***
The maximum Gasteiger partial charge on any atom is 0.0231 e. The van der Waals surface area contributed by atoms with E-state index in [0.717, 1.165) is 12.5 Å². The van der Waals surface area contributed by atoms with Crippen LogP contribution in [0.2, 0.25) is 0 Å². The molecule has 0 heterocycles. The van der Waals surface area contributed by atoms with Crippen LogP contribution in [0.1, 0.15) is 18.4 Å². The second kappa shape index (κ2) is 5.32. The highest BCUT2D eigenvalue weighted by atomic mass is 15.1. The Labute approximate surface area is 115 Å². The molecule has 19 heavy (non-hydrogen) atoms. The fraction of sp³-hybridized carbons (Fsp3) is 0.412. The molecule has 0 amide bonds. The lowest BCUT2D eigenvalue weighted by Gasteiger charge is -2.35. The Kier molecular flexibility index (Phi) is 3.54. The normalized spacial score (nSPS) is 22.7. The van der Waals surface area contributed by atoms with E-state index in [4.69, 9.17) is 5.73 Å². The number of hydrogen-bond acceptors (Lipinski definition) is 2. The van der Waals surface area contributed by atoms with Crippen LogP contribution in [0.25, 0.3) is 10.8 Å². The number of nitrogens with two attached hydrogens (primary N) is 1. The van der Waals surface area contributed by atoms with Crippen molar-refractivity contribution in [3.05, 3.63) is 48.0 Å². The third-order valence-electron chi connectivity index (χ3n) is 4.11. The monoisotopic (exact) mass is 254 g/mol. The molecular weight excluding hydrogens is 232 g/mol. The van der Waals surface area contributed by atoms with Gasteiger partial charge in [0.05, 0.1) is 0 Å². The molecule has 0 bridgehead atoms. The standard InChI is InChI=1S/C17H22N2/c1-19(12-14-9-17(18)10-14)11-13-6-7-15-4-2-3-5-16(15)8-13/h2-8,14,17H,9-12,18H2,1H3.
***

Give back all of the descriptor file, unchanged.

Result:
The maximum Gasteiger partial charge on any atom is 0.0231 e. The van der Waals surface area contributed by atoms with E-state index in [0.717, 1.165) is 12.5 Å². The van der Waals surface area contributed by atoms with Crippen LogP contribution in [0.2, 0.25) is 0 Å². The molecule has 0 heterocycles. The van der Waals surface area contributed by atoms with Crippen LogP contribution in [0.1, 0.15) is 18.4 Å². The second kappa shape index (κ2) is 5.32. The highest BCUT2D eigenvalue weighted by atomic mass is 15.1. The Labute approximate surface area is 115 Å². The molecule has 19 heavy (non-hydrogen) atoms. The fraction of sp³-hybridized carbons (Fsp3) is 0.412. The molecule has 0 amide bonds. The lowest BCUT2D eigenvalue weighted by Gasteiger charge is -2.35. The Kier molecular flexibility index (Phi) is 3.54. The normalized spacial score (nSPS) is 22.7. The van der Waals surface area contributed by atoms with E-state index in [4.69, 9.17) is 5.73 Å². The number of hydrogen-bond acceptors (Lipinski definition) is 2. The van der Waals surface area contributed by atoms with Crippen LogP contribution in [0.25, 0.3) is 10.8 Å². The number of nitrogens with two attached hydrogens (primary N) is 1. The van der Waals surface area contributed by atoms with Crippen molar-refractivity contribution in [3.05, 3.63) is 48.0 Å². The third-order valence-electron chi connectivity index (χ3n) is 4.11. The monoisotopic (exact) mass is 254 g/mol. The molecular weight excluding hydrogens is 232 g/mol. The van der Waals surface area contributed by atoms with Gasteiger partial charge in [0.05, 0.1) is 0 Å². The molecule has 0 bridgehead atoms. The standard InChI is InChI=1S/C17H22N2/c1-19(12-14-9-17(18)10-14)11-13-6-7-15-4-2-3-5-16(15)8-13/h2-8,14,17H,9-12,18H2,1H3.